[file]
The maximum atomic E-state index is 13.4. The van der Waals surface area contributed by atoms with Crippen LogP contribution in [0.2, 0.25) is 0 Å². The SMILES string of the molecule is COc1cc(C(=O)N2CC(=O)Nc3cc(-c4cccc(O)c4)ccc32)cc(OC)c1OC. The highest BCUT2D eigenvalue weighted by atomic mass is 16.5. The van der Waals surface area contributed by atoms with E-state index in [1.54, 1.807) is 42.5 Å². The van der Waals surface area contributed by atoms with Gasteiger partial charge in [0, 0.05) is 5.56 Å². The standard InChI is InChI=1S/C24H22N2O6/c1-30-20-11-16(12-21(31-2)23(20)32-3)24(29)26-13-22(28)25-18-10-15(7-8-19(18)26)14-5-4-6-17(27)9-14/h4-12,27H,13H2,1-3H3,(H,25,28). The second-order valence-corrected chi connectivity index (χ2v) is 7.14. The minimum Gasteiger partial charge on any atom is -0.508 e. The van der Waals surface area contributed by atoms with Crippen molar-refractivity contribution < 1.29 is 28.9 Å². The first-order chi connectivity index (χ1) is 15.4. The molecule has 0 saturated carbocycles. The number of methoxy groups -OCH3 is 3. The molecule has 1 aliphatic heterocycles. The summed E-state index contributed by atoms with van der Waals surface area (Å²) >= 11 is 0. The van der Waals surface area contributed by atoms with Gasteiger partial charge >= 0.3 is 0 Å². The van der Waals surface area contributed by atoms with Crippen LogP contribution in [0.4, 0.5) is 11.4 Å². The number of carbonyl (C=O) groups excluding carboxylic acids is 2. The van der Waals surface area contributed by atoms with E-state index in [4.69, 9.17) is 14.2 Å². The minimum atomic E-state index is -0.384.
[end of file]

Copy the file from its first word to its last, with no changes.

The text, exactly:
The maximum atomic E-state index is 13.4. The van der Waals surface area contributed by atoms with Crippen LogP contribution in [0.2, 0.25) is 0 Å². The SMILES string of the molecule is COc1cc(C(=O)N2CC(=O)Nc3cc(-c4cccc(O)c4)ccc32)cc(OC)c1OC. The highest BCUT2D eigenvalue weighted by atomic mass is 16.5. The van der Waals surface area contributed by atoms with E-state index in [1.54, 1.807) is 42.5 Å². The van der Waals surface area contributed by atoms with Gasteiger partial charge in [0, 0.05) is 5.56 Å². The standard InChI is InChI=1S/C24H22N2O6/c1-30-20-11-16(12-21(31-2)23(20)32-3)24(29)26-13-22(28)25-18-10-15(7-8-19(18)26)14-5-4-6-17(27)9-14/h4-12,27H,13H2,1-3H3,(H,25,28). The second-order valence-corrected chi connectivity index (χ2v) is 7.14. The minimum Gasteiger partial charge on any atom is -0.508 e. The van der Waals surface area contributed by atoms with Crippen molar-refractivity contribution < 1.29 is 28.9 Å². The first-order chi connectivity index (χ1) is 15.4. The molecule has 0 saturated carbocycles. The number of methoxy groups -OCH3 is 3. The molecule has 1 aliphatic heterocycles. The summed E-state index contributed by atoms with van der Waals surface area (Å²) >= 11 is 0. The van der Waals surface area contributed by atoms with Gasteiger partial charge >= 0.3 is 0 Å². The van der Waals surface area contributed by atoms with Crippen LogP contribution in [0.4, 0.5) is 11.4 Å². The number of carbonyl (C=O) groups excluding carboxylic acids is 2. The van der Waals surface area contributed by atoms with E-state index in [4.69, 9.17) is 14.2 Å². The minimum atomic E-state index is -0.384.